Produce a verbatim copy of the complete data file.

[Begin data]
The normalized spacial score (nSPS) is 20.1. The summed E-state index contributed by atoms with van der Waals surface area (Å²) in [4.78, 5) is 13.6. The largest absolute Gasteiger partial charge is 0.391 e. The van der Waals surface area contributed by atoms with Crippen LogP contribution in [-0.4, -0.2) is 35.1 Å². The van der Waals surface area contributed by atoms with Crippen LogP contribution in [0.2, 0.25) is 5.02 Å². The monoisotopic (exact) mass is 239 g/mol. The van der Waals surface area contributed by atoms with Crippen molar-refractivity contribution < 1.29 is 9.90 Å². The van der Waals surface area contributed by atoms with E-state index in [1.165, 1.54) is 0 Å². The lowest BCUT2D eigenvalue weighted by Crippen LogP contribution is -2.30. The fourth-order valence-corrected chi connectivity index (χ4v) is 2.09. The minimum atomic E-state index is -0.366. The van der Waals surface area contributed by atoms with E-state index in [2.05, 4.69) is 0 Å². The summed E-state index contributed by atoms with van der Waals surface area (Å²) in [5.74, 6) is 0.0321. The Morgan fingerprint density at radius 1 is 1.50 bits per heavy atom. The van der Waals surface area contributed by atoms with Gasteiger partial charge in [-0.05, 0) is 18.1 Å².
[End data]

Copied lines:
The normalized spacial score (nSPS) is 20.1. The summed E-state index contributed by atoms with van der Waals surface area (Å²) in [4.78, 5) is 13.6. The largest absolute Gasteiger partial charge is 0.391 e. The van der Waals surface area contributed by atoms with Crippen LogP contribution in [-0.4, -0.2) is 35.1 Å². The van der Waals surface area contributed by atoms with Crippen LogP contribution in [0.2, 0.25) is 5.02 Å². The monoisotopic (exact) mass is 239 g/mol. The van der Waals surface area contributed by atoms with Crippen molar-refractivity contribution < 1.29 is 9.90 Å². The van der Waals surface area contributed by atoms with E-state index in [1.165, 1.54) is 0 Å². The lowest BCUT2D eigenvalue weighted by Crippen LogP contribution is -2.30. The fourth-order valence-corrected chi connectivity index (χ4v) is 2.09. The minimum atomic E-state index is -0.366. The van der Waals surface area contributed by atoms with E-state index in [2.05, 4.69) is 0 Å². The summed E-state index contributed by atoms with van der Waals surface area (Å²) in [5.74, 6) is 0.0321. The Morgan fingerprint density at radius 1 is 1.50 bits per heavy atom. The van der Waals surface area contributed by atoms with Gasteiger partial charge in [-0.05, 0) is 18.1 Å².